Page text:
Mechanical Properties and High Performance Materials

High performance materials play an important role in modern society as they enable state-of-the-art technologies. To utilize the full potential of high performance materials a deeper understanding of microstructural elements and correlated mechanical properties over several length scales is necessary.

The research group “Mechanical Properties and High Performance Materials” at the Department for Physical Metallurgy and Materials Testing is working on the identification and analysis of microstructural aspects such as phases, interfaces, crystal structures, precipitates and other defects to reveal their influence on the mechanical properties.

To investigate rate- and temperature-dependent plastic deformation mechanisms on the microscale instrumented nanoindentation and uniaxial micro-compression experiments are performed, as well as tension and compression experiments on the macroscopic scale. The mechanical data can be correlated with results from structural and chemical high-resolution techniques i.e. SEM, TEM and APT. Based on this investigations reliable, mechanistic models for the dominant deformation mechanisms of high performance materials can be developed.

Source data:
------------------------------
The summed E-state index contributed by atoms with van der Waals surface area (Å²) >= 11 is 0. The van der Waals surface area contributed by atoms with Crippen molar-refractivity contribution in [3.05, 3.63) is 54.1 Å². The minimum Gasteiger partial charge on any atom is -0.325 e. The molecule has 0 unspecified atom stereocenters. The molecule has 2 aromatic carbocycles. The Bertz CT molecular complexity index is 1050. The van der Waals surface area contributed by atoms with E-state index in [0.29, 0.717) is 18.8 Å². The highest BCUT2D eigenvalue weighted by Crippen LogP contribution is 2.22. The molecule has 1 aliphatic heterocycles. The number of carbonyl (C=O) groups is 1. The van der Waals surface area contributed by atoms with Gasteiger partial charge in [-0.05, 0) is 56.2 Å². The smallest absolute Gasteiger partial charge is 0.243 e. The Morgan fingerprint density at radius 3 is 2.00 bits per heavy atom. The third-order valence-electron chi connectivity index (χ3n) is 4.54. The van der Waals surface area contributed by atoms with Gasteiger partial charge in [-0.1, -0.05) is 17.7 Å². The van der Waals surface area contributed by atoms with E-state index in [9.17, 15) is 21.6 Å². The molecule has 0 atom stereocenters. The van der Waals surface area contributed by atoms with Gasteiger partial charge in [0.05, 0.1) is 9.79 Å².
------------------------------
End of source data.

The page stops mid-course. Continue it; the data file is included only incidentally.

Current research topics involve, but are not limited to: intermetallics, materials with high Peierls-potential, high-entropy alloys, nanocrystalline and ultrafine-grained materials, nanocomposites, amorphous metals and nanostructured thin films.

Correlation of high resolution microscopy techniques with advanced indentation testing: phase transformation in CoCr used for dental implants, high temperature deformation of Mg17Al12 intermetallic alloy and elastic anisotropy in high entropy alloys.

Isochronal annealing treatments in CrMnFeCoNi- high entropy alloy: Correlation of nanoindentation hardness and Young's modulus with phase decomposition probed by atom probe tomography